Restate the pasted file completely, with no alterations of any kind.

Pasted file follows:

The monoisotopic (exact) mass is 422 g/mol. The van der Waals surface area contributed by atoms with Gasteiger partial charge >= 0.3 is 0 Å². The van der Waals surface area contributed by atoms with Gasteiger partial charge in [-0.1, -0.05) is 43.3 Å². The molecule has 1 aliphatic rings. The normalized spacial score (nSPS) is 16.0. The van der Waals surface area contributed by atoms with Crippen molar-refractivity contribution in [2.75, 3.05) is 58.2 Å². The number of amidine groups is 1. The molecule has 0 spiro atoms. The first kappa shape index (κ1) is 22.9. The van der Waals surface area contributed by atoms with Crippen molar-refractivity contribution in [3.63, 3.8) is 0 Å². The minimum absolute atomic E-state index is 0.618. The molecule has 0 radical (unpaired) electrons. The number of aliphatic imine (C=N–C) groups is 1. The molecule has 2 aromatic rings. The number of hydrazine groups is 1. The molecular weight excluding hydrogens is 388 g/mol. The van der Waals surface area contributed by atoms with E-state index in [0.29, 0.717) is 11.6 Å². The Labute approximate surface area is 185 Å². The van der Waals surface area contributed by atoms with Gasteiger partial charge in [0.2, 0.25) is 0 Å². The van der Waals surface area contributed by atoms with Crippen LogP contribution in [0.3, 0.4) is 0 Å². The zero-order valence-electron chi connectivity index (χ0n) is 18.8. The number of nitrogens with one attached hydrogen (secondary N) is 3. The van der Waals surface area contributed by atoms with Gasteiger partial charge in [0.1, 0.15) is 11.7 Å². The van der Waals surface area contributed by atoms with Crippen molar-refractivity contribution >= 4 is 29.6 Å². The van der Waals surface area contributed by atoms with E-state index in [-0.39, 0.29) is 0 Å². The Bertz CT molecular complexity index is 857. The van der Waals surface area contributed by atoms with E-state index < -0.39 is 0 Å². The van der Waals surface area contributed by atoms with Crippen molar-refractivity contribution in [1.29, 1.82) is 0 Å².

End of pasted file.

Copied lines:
The monoisotopic (exact) mass is 422 g/mol. The van der Waals surface area contributed by atoms with Gasteiger partial charge >= 0.3 is 0 Å². The van der Waals surface area contributed by atoms with Gasteiger partial charge in [-0.1, -0.05) is 43.3 Å². The molecule has 1 aliphatic rings. The normalized spacial score (nSPS) is 16.0. The van der Waals surface area contributed by atoms with Crippen molar-refractivity contribution in [2.75, 3.05) is 58.2 Å². The number of amidine groups is 1. The molecule has 0 spiro atoms. The first kappa shape index (κ1) is 22.9. The van der Waals surface area contributed by atoms with Crippen molar-refractivity contribution in [3.63, 3.8) is 0 Å². The minimum absolute atomic E-state index is 0.618. The molecule has 0 radical (unpaired) electrons. The number of aliphatic imine (C=N–C) groups is 1. The molecule has 2 aromatic rings. The number of hydrazine groups is 1. The molecular weight excluding hydrogens is 388 g/mol. The van der Waals surface area contributed by atoms with E-state index in [0.29, 0.717) is 11.6 Å². The Labute approximate surface area is 185 Å². The van der Waals surface area contributed by atoms with Gasteiger partial charge in [0.2, 0.25) is 0 Å². The van der Waals surface area contributed by atoms with Crippen LogP contribution in [0.3, 0.4) is 0 Å². The zero-order valence-electron chi connectivity index (χ0n) is 18.8. The number of nitrogens with one attached hydrogen (secondary N) is 3. The van der Waals surface area contributed by atoms with Gasteiger partial charge in [0.1, 0.15) is 11.7 Å². The van der Waals surface area contributed by atoms with Crippen molar-refractivity contribution >= 4 is 29.6 Å². The van der Waals surface area contributed by atoms with E-state index in [-0.39, 0.29) is 0 Å². The Bertz CT molecular complexity index is 857. The van der Waals surface area contributed by atoms with E-state index < -0.39 is 0 Å². The van der Waals surface area contributed by atoms with Crippen molar-refractivity contribution in [1.29, 1.82) is 0 Å².